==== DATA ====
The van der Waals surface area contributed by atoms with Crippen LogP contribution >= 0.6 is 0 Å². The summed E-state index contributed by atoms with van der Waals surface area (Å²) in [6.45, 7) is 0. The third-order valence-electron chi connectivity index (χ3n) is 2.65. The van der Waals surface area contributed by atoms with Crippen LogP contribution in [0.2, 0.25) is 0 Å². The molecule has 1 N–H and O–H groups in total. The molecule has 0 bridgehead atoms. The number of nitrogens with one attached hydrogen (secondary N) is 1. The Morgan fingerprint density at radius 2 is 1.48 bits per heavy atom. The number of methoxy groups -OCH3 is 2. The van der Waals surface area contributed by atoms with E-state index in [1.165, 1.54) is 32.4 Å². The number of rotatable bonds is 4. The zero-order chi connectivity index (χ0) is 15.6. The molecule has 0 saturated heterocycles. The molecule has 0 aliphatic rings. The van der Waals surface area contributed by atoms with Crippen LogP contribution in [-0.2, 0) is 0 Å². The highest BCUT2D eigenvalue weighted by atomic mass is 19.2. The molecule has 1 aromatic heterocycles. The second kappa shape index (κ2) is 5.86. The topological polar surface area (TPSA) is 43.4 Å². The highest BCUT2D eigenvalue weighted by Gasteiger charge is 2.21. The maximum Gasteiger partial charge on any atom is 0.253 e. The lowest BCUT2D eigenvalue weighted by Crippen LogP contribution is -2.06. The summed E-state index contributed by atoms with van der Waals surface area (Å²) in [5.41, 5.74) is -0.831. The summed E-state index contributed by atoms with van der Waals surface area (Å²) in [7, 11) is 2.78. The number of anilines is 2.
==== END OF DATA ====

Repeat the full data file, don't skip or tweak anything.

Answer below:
The van der Waals surface area contributed by atoms with Crippen LogP contribution >= 0.6 is 0 Å². The summed E-state index contributed by atoms with van der Waals surface area (Å²) in [6.45, 7) is 0. The third-order valence-electron chi connectivity index (χ3n) is 2.65. The van der Waals surface area contributed by atoms with Crippen LogP contribution in [0.2, 0.25) is 0 Å². The molecule has 1 N–H and O–H groups in total. The molecule has 0 bridgehead atoms. The number of nitrogens with one attached hydrogen (secondary N) is 1. The Morgan fingerprint density at radius 2 is 1.48 bits per heavy atom. The number of methoxy groups -OCH3 is 2. The van der Waals surface area contributed by atoms with E-state index in [1.165, 1.54) is 32.4 Å². The number of rotatable bonds is 4. The zero-order chi connectivity index (χ0) is 15.6. The molecule has 0 saturated heterocycles. The molecule has 0 aliphatic rings. The van der Waals surface area contributed by atoms with Crippen LogP contribution in [-0.2, 0) is 0 Å². The highest BCUT2D eigenvalue weighted by atomic mass is 19.2. The molecule has 1 aromatic heterocycles. The second kappa shape index (κ2) is 5.86. The topological polar surface area (TPSA) is 43.4 Å². The highest BCUT2D eigenvalue weighted by Gasteiger charge is 2.21. The maximum Gasteiger partial charge on any atom is 0.253 e. The lowest BCUT2D eigenvalue weighted by Crippen LogP contribution is -2.06. The summed E-state index contributed by atoms with van der Waals surface area (Å²) in [5.41, 5.74) is -0.831. The summed E-state index contributed by atoms with van der Waals surface area (Å²) in [7, 11) is 2.78. The number of anilines is 2.